Researcher Makes Big Discovery

It was in the news this morning, an Animal Planet News story: Researchers discover a giant ape, ten feet tall, weighing 1,200 pounds. That's a lotta ape! The story did not say what kind of researcher found the critter. It may have been a statistician, for all I know.

Of interest to the writer of the big ape story was the method of dating part of the ape that was found. It was a complex system utilizing "electron spin resistance and uranium decay schemes," whatever those are. Of interest to me was that all they had was a big tooth. From that tooth they deduced that the former owner was a huge hairy ape that lived along side humans some 100,000 years ago.

Could be. But I was reminded of the Piltdown man. I consulted my son, who is an expert at big ape stories.

He surmised that maybe the statistician had found either Jimmy Hoffa or Judge Crater.

Could be. I love science.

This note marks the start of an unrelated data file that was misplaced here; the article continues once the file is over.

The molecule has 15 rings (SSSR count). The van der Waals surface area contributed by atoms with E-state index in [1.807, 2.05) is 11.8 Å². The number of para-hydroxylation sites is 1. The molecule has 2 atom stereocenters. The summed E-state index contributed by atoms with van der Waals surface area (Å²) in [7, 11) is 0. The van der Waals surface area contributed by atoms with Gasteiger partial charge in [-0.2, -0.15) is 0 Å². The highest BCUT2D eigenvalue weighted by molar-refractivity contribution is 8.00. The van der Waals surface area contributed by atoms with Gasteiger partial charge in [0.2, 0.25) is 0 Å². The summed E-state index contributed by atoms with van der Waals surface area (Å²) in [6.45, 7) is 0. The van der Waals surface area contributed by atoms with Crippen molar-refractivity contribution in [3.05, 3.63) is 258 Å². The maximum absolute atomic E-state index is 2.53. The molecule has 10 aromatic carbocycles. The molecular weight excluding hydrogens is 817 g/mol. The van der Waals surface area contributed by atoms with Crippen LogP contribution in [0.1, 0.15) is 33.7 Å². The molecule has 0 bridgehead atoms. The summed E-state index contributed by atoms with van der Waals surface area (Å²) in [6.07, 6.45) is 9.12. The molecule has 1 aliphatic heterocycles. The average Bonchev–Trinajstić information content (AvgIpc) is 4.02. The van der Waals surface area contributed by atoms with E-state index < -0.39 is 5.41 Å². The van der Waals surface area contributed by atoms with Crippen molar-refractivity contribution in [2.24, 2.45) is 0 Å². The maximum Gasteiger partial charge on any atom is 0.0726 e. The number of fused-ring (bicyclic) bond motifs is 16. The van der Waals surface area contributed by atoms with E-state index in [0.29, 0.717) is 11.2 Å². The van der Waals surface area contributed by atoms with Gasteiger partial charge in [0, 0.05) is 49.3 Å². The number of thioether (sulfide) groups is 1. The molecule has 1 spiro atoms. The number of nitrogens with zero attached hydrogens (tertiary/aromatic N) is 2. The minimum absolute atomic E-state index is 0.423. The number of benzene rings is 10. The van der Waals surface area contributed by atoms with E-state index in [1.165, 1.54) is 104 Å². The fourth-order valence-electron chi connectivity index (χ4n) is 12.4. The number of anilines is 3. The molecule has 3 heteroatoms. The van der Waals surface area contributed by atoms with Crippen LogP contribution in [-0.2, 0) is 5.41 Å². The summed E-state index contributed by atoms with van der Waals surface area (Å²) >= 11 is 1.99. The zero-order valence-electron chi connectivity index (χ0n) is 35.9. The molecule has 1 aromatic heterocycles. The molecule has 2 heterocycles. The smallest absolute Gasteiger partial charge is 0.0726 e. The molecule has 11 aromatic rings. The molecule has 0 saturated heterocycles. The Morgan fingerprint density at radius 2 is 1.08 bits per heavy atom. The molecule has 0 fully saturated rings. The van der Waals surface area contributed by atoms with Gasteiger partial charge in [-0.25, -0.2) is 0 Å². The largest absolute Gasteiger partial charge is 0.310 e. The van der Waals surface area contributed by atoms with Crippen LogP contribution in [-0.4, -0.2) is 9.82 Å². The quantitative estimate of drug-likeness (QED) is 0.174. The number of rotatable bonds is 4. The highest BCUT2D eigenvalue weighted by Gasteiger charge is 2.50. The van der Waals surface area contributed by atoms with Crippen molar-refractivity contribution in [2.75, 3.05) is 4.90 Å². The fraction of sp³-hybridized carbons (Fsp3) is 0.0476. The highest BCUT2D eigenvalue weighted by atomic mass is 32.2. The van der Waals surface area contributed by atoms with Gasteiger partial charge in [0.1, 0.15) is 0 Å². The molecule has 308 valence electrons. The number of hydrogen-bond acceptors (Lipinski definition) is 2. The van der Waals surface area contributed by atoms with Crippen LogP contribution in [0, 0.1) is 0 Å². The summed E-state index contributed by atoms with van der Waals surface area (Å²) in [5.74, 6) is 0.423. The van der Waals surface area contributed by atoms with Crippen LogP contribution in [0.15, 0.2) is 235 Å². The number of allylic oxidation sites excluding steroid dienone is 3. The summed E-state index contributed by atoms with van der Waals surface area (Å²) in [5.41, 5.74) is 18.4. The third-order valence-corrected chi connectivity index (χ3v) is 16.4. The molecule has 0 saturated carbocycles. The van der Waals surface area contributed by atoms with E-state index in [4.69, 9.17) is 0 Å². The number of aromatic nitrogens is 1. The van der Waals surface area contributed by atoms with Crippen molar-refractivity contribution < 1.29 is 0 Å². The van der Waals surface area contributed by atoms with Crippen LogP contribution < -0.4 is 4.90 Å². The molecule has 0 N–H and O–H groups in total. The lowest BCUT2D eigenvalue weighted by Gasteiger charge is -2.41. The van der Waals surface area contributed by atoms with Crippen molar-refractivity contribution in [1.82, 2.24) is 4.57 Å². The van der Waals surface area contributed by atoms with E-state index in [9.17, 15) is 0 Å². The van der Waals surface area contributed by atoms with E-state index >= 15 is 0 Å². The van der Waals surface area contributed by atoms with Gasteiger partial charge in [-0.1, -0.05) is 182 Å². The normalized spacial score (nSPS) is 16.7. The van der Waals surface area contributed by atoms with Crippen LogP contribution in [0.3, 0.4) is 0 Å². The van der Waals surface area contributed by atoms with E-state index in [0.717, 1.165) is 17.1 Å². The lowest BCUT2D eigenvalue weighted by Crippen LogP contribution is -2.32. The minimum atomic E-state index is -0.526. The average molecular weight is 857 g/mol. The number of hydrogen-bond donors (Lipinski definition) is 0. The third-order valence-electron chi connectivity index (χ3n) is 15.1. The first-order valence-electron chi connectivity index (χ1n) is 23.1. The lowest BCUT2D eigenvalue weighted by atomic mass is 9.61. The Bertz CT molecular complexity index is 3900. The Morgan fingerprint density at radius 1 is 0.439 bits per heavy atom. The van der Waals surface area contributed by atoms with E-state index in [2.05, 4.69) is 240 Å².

Monday, November 14, 2005

Price Theory and the Media

Last week I was going through my dwindling library. In it was a shelf of of books about classic economic thought. There were several on price theory. That is right, the theory of how prices are set in the marketplace. I seem to recall that only wage theory was more complicated.

The reason I was going though my library was that I was setting aside books that might help those in the family who are attending college. I was interested only in the classics, such as writings by Keynes, Hume, Malthus, Gresham and Smith (no Marx). What my professors wrote several decades ago probably has little significance today. Certainly, my own papers do not. But the really old books are still useful.

I was impressed by those economists who dwelt on the reasons prices are what they are. And then I compared the thickness of my price theory books stacked together with what I just heard on television. One of the media, who has a large audience and a small vocabulary, was telling his listeners about oil prices. He summed up all he knew about price theory in one word: gouging. To him, prices are either unimportant or someone is gouging. It is that simple. There are only two states in his economy.